The story of the Outback [video]

Jul 10, 2013 No Comments by

Growing up in the high desert of New Mexico, I always craved to be by the ocean. I was completely jealous of my cousins in California and Kauai.

What was so great about the desert?

It wasn’t until I left that I understood the beauty that the desert holds, and the powerful effect it has on you.

When Matador said Tourism & Events Queensland was looking for a filmmaker to explore the Outback, I was immediately interested.

The Outback seemed to me the ultimate desert, with larger-than-life floods and breathtaking sunsets. I couldn’t wait to get lost in that landscape. I felt I could almost imagine it, but I also knew I had no idea what I was in for.

After a week traveling around Channel Country, we landed in the town of Birdsville, which is in the southwestern-most corner of Queensland. Birdsville is famous for the horse races that happen once a year, but I wanted to know more about this place than what an annual event could tell me.

While in Windorah, I was told by some new friends who own the Western Star Hotel to seek out Don Rowlands, an Aboriginal Elder and park ranger of Munga-Thirri National Park, formerly known as Simpson Desert National Park. Munga-Thirri is the largest national park in Queensland.

Don is well known in the area, and finding him in the small town only took a short conversation with the friendly owners of the Birdsville Bakery. Don’s love for the Outback is apparent when you meet him, and his pride in his work as a ranger shows. He was kind enough to let me interview him about the area, despite the short notice.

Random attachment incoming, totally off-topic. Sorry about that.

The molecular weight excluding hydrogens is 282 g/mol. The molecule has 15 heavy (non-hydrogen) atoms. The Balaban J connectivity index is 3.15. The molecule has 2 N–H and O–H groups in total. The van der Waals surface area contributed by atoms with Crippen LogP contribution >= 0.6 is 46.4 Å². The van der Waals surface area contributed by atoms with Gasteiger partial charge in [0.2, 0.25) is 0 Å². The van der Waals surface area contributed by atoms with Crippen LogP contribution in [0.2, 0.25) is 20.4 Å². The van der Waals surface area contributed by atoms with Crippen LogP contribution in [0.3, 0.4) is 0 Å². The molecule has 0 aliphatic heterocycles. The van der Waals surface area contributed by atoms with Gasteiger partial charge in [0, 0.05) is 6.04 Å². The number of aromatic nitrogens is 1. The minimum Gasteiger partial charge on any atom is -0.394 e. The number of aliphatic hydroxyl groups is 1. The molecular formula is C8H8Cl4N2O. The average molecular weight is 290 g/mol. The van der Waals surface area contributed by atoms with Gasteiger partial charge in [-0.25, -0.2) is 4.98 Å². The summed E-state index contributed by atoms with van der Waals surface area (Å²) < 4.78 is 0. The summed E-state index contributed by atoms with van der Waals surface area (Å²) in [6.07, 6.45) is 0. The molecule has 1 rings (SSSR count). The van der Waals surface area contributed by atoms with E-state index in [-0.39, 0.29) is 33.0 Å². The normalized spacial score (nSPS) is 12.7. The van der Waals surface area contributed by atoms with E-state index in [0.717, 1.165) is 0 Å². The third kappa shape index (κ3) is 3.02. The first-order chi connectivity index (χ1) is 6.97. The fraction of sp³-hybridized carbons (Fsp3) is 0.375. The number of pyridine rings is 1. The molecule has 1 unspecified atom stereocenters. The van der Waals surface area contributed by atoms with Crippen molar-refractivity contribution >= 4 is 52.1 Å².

During the interview, I started to get the feeling that there just wasn’t enough time in one interview to explain it all — the history, the people, the spirit of the Outback. As we reached midday and the flies started to make themselves known, I turned my questions towards what the Outback meant to Don. What came of that conversation inspired this short.

I hope to spend more time in the Queensland Outback one day, because a place like that takes time to absorb and appreciate.

This article originally appeared on Matador Network.

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About

Founding the production company Red Reel in 2009, Alexandria has concentrated on short films with character driven stories. Her 2012 film series MoveShake features real life stories and lessons of people dedicating themselves to environmental and social issues. Believing in the power of storytelling, Alexandria’s work is defined by her ability to get to the core of passionate characters with the intention of shifting perspectives and igniting change.